There is a concept called the "anabolic window", which is a belief that directly after a workout our body is primed for optimal muscle protein synthesis (muscle growth) and that this period lasts only a short while, with anything after that far less effective. When I say a short while, I mean on the scale of half an hour or so. There is however no sufficient scientific support for the idea that there is indeed such a window, rather than a prolonged period of increased muscle protein synthesis that gradually decreases back to base level over the course of days after a workout.
One of the reasons for this belief is that strength training causes some muscle damage, and as such muscle protein breakdown. To immediately counter the effects of this and prevent further breakdown, it is suggested that some protein, and carbohydrates to elevate insulin levels (of benefit to muscle protein synthesis) is consumed immediately after a workout. As stated before, the evidence doesn't seem to support this logic, and the breakdown is in fact greatly exaggerated in the minds of those who believe that nutrient timing plays such a large role. Breakdown may be greater, however, when training fasted; for example, when training first thing in the morning after a night's sleep and without breakfast. In that case it may be of some use to consume some protein and carbohydrates sooner after a workout. For reasons such as this, the term "peri-workout nutrition" has started popping up, to indicate that the nutrition surrounding a workout is of more importance than simply post-workout or pre-workout.
So if the anabolic window theory is disregarded, the question then is how long after a workout an increased protein intake is actually useful, and from what point on it only really serves to add calories and could be lowered. Going by a number of sources, you'll find that the consensus is something like this: muscle protein synthesis increases fairly rapidly after a workout (a time frame of hours), remains well elevated for around 24 hours and gradually tapers down. However, it may still be elevated above baseline for as long as 48 hours or more.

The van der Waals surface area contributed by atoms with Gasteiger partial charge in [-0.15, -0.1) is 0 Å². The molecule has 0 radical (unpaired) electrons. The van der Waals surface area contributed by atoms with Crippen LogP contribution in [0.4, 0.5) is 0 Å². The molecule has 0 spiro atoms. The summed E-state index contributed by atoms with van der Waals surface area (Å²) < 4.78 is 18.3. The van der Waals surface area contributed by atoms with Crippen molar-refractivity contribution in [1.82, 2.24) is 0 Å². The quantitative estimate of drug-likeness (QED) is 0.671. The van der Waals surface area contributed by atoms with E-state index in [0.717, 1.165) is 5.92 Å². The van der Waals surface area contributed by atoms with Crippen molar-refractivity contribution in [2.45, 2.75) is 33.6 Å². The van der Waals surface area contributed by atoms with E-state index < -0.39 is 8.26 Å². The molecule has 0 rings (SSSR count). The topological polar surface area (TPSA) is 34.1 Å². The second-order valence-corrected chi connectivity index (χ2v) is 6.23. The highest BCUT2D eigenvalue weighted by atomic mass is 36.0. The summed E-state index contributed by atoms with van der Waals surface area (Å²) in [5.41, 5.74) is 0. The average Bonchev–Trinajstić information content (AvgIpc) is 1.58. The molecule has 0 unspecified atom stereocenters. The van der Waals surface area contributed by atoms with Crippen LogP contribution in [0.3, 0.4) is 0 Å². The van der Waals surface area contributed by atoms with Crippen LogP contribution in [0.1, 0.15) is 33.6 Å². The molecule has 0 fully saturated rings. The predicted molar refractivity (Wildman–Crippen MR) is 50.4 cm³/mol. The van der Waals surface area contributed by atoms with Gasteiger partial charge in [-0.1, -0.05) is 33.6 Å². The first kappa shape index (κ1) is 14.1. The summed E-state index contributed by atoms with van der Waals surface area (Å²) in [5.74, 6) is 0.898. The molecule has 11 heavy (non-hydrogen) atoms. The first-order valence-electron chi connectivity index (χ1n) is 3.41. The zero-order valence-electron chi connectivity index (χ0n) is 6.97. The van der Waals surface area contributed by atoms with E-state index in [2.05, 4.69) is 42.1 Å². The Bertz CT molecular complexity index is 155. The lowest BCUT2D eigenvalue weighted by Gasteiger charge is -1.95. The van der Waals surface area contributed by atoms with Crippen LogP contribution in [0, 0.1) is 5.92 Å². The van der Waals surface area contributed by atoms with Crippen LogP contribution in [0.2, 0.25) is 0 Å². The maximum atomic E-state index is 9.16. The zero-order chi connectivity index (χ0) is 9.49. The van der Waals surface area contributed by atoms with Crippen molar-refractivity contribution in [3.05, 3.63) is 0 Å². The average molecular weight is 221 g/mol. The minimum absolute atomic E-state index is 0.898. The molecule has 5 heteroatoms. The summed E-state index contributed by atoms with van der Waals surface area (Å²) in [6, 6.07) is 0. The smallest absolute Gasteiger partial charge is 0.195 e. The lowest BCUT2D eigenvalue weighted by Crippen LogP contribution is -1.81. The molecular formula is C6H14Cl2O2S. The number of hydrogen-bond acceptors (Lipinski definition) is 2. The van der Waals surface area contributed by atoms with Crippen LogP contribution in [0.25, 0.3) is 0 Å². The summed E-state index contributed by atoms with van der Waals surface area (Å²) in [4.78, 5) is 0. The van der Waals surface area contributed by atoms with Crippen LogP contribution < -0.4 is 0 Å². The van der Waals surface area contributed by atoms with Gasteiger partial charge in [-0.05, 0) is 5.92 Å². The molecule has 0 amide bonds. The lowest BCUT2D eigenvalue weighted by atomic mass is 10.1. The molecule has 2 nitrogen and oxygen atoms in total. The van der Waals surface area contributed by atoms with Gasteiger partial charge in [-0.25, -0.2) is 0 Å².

Practically speaking, if you train 3 times per week or more, you'll benefit from keeping protein intake high throughout the entire week. Even during periods with less or no additional muscle protein synthesis a high protein intake would be useful for those who do strength training or aim for a better physique. Sufficient protein will limit muscle breakdown. Protein also has the highest thermic effect of the three macronutrients, making it useful for satiety while trying to limit weight gain.
The conclusions are that increased protein intake will be useful for at least 2 days after training, that with a training regime of 3 or more sessions per week there's little point in varying protein intakes over the course of that week, and that it's useful to make sure you've got sufficient glycogen stored through carbohydrate intake in day leading up to a workout.
Alan Albert Aragon and Brad Jon Schoenfeld did an nice review of related scientific literature in this article: https://jissn.biomedcentral.com/articles/10.1186/1550-2783-10-5. It can be useful if you want to dig deeper into the available information.